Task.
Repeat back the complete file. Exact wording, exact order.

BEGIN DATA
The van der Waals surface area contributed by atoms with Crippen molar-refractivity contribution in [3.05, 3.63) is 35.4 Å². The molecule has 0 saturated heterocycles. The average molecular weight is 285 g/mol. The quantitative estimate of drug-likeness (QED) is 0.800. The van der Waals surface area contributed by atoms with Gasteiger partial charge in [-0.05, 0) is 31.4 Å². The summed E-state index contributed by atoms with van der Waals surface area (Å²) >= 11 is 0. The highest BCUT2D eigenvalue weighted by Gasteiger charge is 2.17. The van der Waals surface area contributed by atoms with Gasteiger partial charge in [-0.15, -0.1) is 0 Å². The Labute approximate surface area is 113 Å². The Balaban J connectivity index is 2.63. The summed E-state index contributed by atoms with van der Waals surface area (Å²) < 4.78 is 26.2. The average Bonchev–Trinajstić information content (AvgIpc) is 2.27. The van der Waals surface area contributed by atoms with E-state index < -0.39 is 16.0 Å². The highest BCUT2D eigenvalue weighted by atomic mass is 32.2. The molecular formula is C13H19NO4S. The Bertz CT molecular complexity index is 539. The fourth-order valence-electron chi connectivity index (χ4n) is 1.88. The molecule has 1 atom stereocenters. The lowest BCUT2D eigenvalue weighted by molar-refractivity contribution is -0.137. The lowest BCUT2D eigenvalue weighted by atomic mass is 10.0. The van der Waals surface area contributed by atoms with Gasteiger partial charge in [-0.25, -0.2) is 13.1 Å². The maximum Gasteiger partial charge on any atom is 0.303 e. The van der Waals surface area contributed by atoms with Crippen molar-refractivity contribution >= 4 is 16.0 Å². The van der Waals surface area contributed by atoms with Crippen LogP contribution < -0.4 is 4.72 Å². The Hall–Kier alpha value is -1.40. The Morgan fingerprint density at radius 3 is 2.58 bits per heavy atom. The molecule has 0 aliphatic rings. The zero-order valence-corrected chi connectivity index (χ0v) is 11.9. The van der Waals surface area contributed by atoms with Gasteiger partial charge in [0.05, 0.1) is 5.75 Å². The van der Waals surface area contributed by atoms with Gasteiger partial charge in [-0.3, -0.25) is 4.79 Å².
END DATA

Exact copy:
The van der Waals surface area contributed by atoms with Crippen molar-refractivity contribution in [3.05, 3.63) is 35.4 Å². The molecule has 0 saturated heterocycles. The average molecular weight is 285 g/mol. The quantitative estimate of drug-likeness (QED) is 0.800. The van der Waals surface area contributed by atoms with Gasteiger partial charge in [-0.05, 0) is 31.4 Å². The summed E-state index contributed by atoms with van der Waals surface area (Å²) >= 11 is 0. The highest BCUT2D eigenvalue weighted by Gasteiger charge is 2.17. The van der Waals surface area contributed by atoms with Gasteiger partial charge in [-0.15, -0.1) is 0 Å². The Labute approximate surface area is 113 Å². The Balaban J connectivity index is 2.63. The summed E-state index contributed by atoms with van der Waals surface area (Å²) < 4.78 is 26.2. The average Bonchev–Trinajstić information content (AvgIpc) is 2.27. The van der Waals surface area contributed by atoms with E-state index < -0.39 is 16.0 Å². The highest BCUT2D eigenvalue weighted by atomic mass is 32.2. The molecular formula is C13H19NO4S. The Bertz CT molecular complexity index is 539. The fourth-order valence-electron chi connectivity index (χ4n) is 1.88. The molecule has 1 atom stereocenters. The lowest BCUT2D eigenvalue weighted by molar-refractivity contribution is -0.137. The lowest BCUT2D eigenvalue weighted by atomic mass is 10.0. The van der Waals surface area contributed by atoms with Gasteiger partial charge in [-0.25, -0.2) is 13.1 Å². The maximum Gasteiger partial charge on any atom is 0.303 e. The van der Waals surface area contributed by atoms with Crippen molar-refractivity contribution >= 4 is 16.0 Å². The van der Waals surface area contributed by atoms with Crippen LogP contribution < -0.4 is 4.72 Å². The Hall–Kier alpha value is -1.40. The Morgan fingerprint density at radius 3 is 2.58 bits per heavy atom. The molecule has 0 aliphatic rings. The zero-order valence-corrected chi connectivity index (χ0v) is 11.9. The van der Waals surface area contributed by atoms with Gasteiger partial charge in [0.05, 0.1) is 5.75 Å². The van der Waals surface area contributed by atoms with Gasteiger partial charge in [-0.3, -0.25) is 4.79 Å².